Politics: The politics of healthcare is also unique. Back in the day, hospitals, physicians, drug and device manufacturers played co-dependent roles with manageable turf battles. Politicians were interested observers and regulators watched for misdeeds. But as cost controls became prominent themes and managed care took hold, food fights broke out. Inter-sector friction became a staple: insurers vs. hospitals, insurers vs. drug companies, hospitals vs. insurers, physicians vs. everyone else and so on. And intramural competition within sectors grabbed headlines: primary care clinicians vs. specialists, investor-owned hospitals vs. not for profits, biotech vs. traditional drug makers, and more. Along the way, the federal government has expanded its role to industry change agent, flexing its muscles via sweeping reforms, budgetary constriction and compliance risk expansion. Congress, state legislators and governors can’t dodge healthcare these days: it’s arguably the most complicated, least understood, most competitive industry policymakers and politicians confront today. All agree it needs to change; none agree on how, when and how much it will cost. That reality confronts hospital leaders every day.
What are the takeaways for hospitals?
· First, don’t panic. Granted margins are shrinking and uncertainty about Repeal and Replace is understandable, but hospitals are resilient. Hospitals offer their communities tangible value. Hospitals have a noble purpose. That will not change.
· Second, don’t fear change. Hospitals are in the business of health management; they’re no longer in the facility-management industry. Their future will be defined by the value they create in care coordination from cradle to grave, not the buildings they build. They’ll be the integrators of financing and delivery, organizers of preventive, acute and post-acute services and the bridge between social determinants and care delivery.
· Third, don’t skimp on leadership. The pace is quickening. The politics is messy. Leaders of health systems that aspire to thrive must be open-minded and capable arbiters of unique and sometimes conflicting views. They must be equipped with the analytic tools and supported by industry-savvy boards that have their backs. They must recruit talent to their C suites and boards with new skillsets and competencies.
· Fourth, monitor markets. The competition that did in Blockbuster was Netflix and Redbox. The video rental industry’s 15,000 U.S. sites are a bygone era. The competition that did in Borders was not Barnes and Noble, it was Amazon. And the competition that threatens most hospitals is not the hospital across town, it’s the delivery system in the region that delivers a wider range or programs and services with a stronger value proposition for consumers, employers and lenders/investors.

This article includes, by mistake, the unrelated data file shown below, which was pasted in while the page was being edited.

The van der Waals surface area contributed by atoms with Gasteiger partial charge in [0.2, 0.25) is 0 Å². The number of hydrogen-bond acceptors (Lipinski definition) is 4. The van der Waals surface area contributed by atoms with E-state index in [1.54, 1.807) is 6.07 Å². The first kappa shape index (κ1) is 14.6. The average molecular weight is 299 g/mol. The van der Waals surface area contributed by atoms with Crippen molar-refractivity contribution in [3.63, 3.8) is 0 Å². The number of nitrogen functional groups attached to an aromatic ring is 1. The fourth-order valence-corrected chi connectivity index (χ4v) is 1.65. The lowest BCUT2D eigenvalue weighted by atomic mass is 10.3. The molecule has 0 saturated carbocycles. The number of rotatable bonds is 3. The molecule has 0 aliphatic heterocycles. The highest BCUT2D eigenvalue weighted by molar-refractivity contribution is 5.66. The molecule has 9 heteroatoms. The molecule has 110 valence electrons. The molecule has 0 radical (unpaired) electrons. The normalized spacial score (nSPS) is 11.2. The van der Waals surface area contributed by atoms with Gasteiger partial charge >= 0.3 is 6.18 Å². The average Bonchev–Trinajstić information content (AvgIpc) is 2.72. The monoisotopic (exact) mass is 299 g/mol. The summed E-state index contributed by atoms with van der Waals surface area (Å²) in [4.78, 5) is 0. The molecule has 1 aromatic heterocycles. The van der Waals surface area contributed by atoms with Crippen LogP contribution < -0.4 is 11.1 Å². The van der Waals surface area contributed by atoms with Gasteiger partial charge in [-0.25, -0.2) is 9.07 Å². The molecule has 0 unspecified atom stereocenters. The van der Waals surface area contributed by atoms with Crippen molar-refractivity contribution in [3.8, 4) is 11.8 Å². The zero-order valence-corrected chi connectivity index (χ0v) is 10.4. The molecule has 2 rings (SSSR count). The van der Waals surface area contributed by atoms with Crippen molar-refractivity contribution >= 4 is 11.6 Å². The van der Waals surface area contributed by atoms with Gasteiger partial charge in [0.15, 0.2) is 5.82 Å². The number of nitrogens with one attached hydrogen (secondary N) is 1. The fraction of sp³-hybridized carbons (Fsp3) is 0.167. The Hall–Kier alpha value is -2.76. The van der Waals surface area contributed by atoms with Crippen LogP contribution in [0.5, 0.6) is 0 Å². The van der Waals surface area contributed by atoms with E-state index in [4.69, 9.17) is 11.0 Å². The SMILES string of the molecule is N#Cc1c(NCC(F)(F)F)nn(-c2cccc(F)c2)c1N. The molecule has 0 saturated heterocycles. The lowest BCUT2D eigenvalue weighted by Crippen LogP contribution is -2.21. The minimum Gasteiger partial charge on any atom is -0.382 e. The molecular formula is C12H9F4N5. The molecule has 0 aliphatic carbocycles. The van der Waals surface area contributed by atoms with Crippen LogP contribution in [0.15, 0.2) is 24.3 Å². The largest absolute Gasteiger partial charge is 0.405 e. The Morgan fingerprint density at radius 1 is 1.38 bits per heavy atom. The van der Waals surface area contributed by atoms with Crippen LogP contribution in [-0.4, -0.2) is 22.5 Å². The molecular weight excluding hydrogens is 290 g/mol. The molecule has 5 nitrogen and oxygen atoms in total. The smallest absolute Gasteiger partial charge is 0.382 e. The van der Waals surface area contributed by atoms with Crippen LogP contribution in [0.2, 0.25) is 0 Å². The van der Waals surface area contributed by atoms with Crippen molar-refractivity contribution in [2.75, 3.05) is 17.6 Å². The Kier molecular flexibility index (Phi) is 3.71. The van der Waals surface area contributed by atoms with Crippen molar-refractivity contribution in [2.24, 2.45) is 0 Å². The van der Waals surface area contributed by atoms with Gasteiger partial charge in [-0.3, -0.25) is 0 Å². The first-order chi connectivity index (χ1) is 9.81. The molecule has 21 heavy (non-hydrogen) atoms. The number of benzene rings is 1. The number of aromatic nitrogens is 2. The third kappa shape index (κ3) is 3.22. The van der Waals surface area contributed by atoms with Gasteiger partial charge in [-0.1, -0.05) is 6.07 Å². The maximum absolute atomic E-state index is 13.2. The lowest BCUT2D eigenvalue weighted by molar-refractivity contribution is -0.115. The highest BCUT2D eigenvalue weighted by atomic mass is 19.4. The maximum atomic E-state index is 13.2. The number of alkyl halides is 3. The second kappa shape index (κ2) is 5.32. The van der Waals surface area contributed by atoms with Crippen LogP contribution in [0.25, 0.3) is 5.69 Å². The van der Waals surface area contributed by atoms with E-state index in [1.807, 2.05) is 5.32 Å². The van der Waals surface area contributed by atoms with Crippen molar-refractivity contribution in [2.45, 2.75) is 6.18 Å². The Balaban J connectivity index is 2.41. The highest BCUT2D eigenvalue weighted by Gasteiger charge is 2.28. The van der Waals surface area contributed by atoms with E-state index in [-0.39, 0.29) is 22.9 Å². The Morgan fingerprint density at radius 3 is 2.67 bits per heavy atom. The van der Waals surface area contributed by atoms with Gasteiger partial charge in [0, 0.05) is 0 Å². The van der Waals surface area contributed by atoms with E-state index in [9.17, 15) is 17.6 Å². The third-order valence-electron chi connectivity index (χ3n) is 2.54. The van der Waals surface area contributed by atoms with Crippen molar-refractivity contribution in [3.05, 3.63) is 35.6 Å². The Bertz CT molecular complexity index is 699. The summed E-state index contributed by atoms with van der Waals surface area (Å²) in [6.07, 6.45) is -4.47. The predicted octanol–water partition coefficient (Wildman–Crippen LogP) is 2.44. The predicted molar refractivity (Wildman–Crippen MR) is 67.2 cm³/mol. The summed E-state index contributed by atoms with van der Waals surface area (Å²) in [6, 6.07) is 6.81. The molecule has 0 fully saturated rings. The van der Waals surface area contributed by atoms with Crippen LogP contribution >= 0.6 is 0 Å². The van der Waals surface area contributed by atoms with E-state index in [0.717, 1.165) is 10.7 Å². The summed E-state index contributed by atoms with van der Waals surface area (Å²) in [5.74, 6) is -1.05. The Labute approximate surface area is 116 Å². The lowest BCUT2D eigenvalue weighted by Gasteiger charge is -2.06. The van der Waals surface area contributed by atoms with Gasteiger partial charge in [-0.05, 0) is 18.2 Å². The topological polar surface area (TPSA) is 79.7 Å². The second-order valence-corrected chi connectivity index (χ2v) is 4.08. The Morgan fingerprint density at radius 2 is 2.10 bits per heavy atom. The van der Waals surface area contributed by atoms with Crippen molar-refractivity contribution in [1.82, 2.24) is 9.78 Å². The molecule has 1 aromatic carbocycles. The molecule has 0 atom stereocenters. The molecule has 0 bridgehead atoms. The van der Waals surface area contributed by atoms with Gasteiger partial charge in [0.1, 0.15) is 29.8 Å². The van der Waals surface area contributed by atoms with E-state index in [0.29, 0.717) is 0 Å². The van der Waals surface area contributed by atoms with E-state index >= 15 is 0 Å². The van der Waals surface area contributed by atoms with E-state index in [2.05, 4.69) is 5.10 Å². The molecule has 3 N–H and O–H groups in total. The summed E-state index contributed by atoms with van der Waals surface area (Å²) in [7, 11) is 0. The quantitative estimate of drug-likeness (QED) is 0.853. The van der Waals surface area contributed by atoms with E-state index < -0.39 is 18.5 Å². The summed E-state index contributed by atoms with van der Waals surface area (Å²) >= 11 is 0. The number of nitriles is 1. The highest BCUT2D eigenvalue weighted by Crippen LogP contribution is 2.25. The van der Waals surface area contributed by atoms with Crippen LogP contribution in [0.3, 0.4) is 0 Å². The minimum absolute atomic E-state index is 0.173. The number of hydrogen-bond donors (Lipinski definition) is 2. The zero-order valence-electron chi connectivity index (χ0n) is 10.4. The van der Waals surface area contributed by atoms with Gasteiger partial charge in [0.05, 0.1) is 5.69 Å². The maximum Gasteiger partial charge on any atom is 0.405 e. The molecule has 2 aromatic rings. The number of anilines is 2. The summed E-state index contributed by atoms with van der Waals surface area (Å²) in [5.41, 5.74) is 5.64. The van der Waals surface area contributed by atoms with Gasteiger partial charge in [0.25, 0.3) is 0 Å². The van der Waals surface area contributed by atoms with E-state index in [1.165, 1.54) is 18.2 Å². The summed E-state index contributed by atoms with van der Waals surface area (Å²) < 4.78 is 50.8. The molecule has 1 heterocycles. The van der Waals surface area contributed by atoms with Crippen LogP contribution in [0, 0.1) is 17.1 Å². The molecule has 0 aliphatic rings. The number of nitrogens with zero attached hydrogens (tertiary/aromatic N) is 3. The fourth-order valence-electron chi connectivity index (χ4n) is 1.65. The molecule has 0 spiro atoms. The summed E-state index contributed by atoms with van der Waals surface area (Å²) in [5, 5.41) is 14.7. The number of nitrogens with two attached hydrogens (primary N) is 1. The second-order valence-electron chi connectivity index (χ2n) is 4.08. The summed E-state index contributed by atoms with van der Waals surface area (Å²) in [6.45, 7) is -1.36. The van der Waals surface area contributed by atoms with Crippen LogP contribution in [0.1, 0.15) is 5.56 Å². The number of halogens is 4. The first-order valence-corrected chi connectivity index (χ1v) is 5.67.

· Fifth, focus on execution. The punch list for every hospital includes cost reduction, physician performance and clinical effectiveness. In each of these, the low hanging fruit has been addressed. The next actions will be tougher: outsourcing, affiliations, centralization of programs, deployment of capital in homes and work places, digital solutions, retail health, alternative therapies and much more.
· Sixth, don’t hide. Messaging for hospitals needs clarity and focus, Advocacy at local, state and national levels is imperative. Data about how services are priced, capital is spent, optimal outcomes are achieved, errors are remedied, adherence to evidence-based practice is managed, alternative health is integrated, social determinants considered and enterprise value is defined are in the public domain. Hospitals must operate in the reality that data-inspired public scrutiny is the new normal.
For hospitals, it’s back to the future. Hospital expenditures are $1.1 trillion today; they’ll be $1.8 trillion in 10 years, but less than 25% of total spending. For those that adapt to the faster pace and unsteady politics, the road ahead is a bit bumpy but no less purposeful than ever before.
P.S. Today, the President will meet with Republican Governors to discuss their views on Repeal and Replace. Medicaid block grants will be high on the agenda, with GOP governors in expansion states calling for continuation of funding as well as high risk pools ($12.5 billion annually) to address assurances about coverage for the 133 million Americans with pre-existing conditions. Tomorrow, the President will deliver his first State of the Union address (technically an address to a joint session of Congress) where healthcare reform will be a prominent topic. The politics of healthcare will be on full display this week.